When a foreign friend of mine came to visit Romania, I told him that if there’s one thing he must be really careful with it’s the taxi he’ll get from the airport to the hotel. And even though he heard stories about how taxi drivers in Romania are trying to scam you of everything you’ve got and he was prepared, he still had the worst luck ever.

Here’s what happened: just as we’ve discussed, he talked with the taxi driver about the cost of the ride before getting in. They agreed that the ride from the train station to the airport will be 15 Euros (yup, taxis are really cheap in Romania!), so he hopped in.

When they were halfway there, the driver told him: “You know what, the ride will be 50 Euros, I didn’t do the math right when we first talked.” My friend said that no, he would not pay that much and that they had agreed on a different sum. The taxi driver said that he misunderstood the amount, but that was not true since my friend was prepared for this too and used his fingers to explain the “15”.

A bit of a scandal followed, with my friend threatening to call the police or jumping out of the car. Eventually, they settled for 20 Euros.

Photo by drpavloff
Photo by drpavloff

But if you were to go through this, you might have not gotten away with 20 Euros and paid the huge sum instead. Because taxi drivers can be very intimidating here, they can get loud and curse a lot and, to put it bluntly: scare you and bully you into paying what they want. But you have to keep your cool and make them understand that you’re not their next victim!

Don’t get me wrong: the big majority of taxi drivers in Romania are honest people who would not even negotiate a larger sum and instead turn on the meter and charge you accordingly (you can ask them an estimate of the price though and they will tell you a sum that’s very close).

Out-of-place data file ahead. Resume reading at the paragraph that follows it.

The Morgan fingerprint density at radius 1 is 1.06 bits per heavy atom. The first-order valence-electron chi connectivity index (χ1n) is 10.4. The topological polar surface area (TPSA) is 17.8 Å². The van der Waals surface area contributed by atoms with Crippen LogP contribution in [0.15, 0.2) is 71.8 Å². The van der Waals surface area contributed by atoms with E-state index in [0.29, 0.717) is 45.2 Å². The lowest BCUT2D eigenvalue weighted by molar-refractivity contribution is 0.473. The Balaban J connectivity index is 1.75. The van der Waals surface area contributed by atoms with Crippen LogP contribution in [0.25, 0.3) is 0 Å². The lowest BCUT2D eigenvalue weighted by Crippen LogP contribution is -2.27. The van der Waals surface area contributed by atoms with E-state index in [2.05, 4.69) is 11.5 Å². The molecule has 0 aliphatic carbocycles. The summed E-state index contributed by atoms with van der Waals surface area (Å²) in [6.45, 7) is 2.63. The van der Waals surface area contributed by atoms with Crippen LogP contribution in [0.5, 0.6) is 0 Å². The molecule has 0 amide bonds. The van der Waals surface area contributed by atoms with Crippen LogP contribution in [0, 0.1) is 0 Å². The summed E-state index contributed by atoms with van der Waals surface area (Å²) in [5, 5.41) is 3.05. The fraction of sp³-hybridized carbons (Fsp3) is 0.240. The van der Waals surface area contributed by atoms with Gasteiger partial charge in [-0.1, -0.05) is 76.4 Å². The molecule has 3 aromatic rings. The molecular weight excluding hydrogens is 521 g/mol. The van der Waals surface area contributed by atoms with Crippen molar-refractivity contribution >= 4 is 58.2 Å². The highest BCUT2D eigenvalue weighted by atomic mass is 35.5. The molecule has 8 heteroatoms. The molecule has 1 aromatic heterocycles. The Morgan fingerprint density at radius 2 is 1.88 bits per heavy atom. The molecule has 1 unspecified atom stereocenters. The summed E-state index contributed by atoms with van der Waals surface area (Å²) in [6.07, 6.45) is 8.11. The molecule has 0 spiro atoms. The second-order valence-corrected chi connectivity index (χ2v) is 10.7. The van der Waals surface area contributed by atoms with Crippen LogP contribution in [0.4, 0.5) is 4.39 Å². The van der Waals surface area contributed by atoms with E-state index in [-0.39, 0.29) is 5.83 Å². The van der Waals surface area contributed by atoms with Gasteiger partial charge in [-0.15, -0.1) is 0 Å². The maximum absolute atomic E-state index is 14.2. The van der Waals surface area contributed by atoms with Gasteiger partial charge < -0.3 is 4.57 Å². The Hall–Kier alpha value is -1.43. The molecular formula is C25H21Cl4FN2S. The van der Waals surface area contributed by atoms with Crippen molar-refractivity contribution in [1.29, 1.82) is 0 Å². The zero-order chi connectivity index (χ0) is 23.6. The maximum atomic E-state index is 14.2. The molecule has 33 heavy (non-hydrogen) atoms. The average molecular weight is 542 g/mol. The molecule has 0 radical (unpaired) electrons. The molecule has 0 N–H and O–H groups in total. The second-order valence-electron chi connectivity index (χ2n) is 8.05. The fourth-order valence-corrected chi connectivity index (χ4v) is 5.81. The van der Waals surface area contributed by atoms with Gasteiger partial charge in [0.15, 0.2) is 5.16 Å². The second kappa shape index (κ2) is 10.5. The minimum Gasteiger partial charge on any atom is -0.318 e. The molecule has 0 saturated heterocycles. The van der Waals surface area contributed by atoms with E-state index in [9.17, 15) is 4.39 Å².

Most of the taxi drivers won’t drive you around for tens of minutes just to increase their pay. But there are some that do this and since it’s better to be prepared than sorry, here is how to make sure you won’t get scammed by a taxi driver in Romania:

1. Do a bit of research first: find out what the average price per kilometer is in the city you’re in (right now, in Bucharest the general price is about 1.40 Romanian Leu per kilometer, about $0.5, while in the city where I live it is 1.80 Romanian Leu). Cars should always have the tariff easily visible on the car and inside, just above the meter.

2. With even more research done, if you don’t know the route you should be taking, always ask the taxi driver how much will it cost to get where you want to. If what he says is close to what you know should cost – or it seems like a decent value, go for it!

3. Go for the official taxis. Generally, every city has a few big firms that are trustworthy. Stay away of no name taxis as these are those that will scam you. Use common sense when it comes to this: either search the names of the taxi firms in the city you are in before getting there or just look around a bit to notice the ones that are seen more often.

Fake taxis and scammers are not employed by a taxi company and usually they drive some crappy looking cars. Also, the Bucharest airport (and probably the other airports in Romania too) has a recommended company they’re working with: they usually charge a bit more per kilometer, though, but still A LOT less than what the “sharks” try to get from you.

4. Be extremely careful near airports and train stations. That’s where the taxi drivers know that they’re dealing with tourists and they might try to take more money from you.

If you don’t know anything about the taxi companies in the city or the price you would be supposed to pay, it might be the wisest choice to call and order a cab: this way, you know that it’s an official and chances of getting scammed drop significantly.

5. If you can’t do any of the above, ALWAYS agree on a price before getting in a taxi. Most honest drivers won’t agree on a price though because they MUST turn on the meter. In that case, see number 2.

But if you do agree on a price, make sure that it’s clear (so they won’t end up saying that they meant “fifty” not “fifteen”). And even if they try to change their mind and ask for more, hold your ground and don’t give in!

Finally, I have to repeat it: generally, taxi drivers are honest and won’t try to overcharge. Also, in many cases in the big cities, you might get faster where you want to get by using the public transportation system which is a lot cheaper and you will surely find people who speak English and who are willing to help you find your way.